Mich. Supreme Court suspends 36th District judge
- Judge Brenda K. Sanders accused of having “psychotic delusions.”
- Sanders suspended after scathing psychiatrist’s report.
- She claims her email, phone and bank accounts hacked.
Detroit — The Michigan Supreme Court on Thursday suspended 36th District Court Judge Brenda K. Sanders on allegations of judicial misconduct.
The court also cited her for being in contempt on an earlier order by the court to submit to an independent medical examiner for a psychiatric evaluation.
The Michigan Judicial Tenure Commission sought Sander’s suspension from the bench in June citing “psychotic delusions” and alleged judicial misconduct. It petitioned the Supreme Court to immediately remove Sanders from the bench temporarily without pay pending disciplinary hearings.
“The Honorable Brenda K. Sanders, Judge of the 36th District Court, is suspended without pay until such time as she shows cause why she should not be held in contempt for failing to obey the July 17, 2014, order of this Court to cooperate with the independent medical examiner and provide such information as the independent medical examiner shall reasonably request,” read the order released Thursday.
Sanders has been off work since October. The judge was on medical leave and then placed on administrative leave from her $138,000-a-year position.
In a 14-page complaint filed earlier this month, the commission justified its request for the suspension based on what it says is Sanders’ “mental disability which prevents the performance of judicial duties as defined by the Michigan Constitution.”
Sanders’ attorney, Brian Einhorn, disputed the report, saying the evaluation of the judge’s mental status was done without a mental examination ordered by the commission.
“The main problem is that she was ordered to undergo a psychiatric examination without any physical evidence to support it,” Einhorn said about the commission’s allegations. “The doctor has not examined her at all. Never spoken to her.”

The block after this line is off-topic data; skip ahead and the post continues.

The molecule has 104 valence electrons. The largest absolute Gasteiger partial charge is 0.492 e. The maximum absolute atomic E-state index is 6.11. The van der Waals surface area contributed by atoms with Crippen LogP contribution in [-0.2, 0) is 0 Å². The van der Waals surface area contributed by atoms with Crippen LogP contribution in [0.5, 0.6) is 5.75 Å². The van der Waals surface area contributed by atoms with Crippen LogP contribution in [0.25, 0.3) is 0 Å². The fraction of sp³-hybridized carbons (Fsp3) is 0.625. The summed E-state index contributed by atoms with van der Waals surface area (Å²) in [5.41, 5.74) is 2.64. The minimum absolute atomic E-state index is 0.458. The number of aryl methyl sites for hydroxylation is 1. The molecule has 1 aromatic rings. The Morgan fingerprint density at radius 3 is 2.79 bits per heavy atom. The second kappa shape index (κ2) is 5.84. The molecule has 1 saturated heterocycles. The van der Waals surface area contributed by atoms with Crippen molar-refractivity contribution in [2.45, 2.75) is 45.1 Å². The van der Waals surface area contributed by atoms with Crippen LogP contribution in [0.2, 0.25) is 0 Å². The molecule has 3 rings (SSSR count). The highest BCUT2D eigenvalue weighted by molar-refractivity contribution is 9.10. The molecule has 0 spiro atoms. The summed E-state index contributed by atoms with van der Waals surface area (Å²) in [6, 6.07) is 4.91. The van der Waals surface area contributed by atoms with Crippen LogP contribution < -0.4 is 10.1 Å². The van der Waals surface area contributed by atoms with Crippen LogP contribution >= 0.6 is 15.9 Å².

Attempts to reach Sanders were not successful.
The commission said Sanders skipped several medical appointments she had earlier agreed to.
The Lansing psychiatrist who was scheduled to exam Sanders said the judge “suffers from psychiatric symptoms that include psychotic delusions” and her delusions are “paranoid in nature where she believes irrationally that she is a victim of conspiracies and plot.”
“Judge Sanders should not be sitting in judgment of anyone until she is determined to be free of the psychosis that renders her a danger to self and others,” the psychiatrist’s evaluation of Sanders reads, according to the complaint. “
According to the commission’s complaint, Sanders sent a letter to U.S. Attorney Barbara McQuade in December 2013 requesting a federal investigation, saying she (Sanders) was the target of corruption and a conspiracy in an attempt to eliminate her from the 36th District Court bench before she was sworn in as a judge in December 2008.
Sanders also wrote two judges have “suddenly died under suspicious circumstances” in the past two years and that “judges have been murdered because they spoke out against some of the wrongs that were being committed ‘in this court.”
In the letter to McQuade, Sanders, who is the alleged author, wrote “all of my email accounts, bank accounts, cell phones, etc. have been hacked and are currently being tracked.” She added someone threatened to burn down her residence.
This is the second judicial complaint filed against Sanders.
In 2008, the Judicial Tenure Commission filed a complaint against her in connection with her campaign to run for mayor of Detroit in a special nonpartisan mayoral primary while she was a judge on the 36th District Court bench. She was suspended without pay by the Michigan Supreme Court for 21 days on the complaint.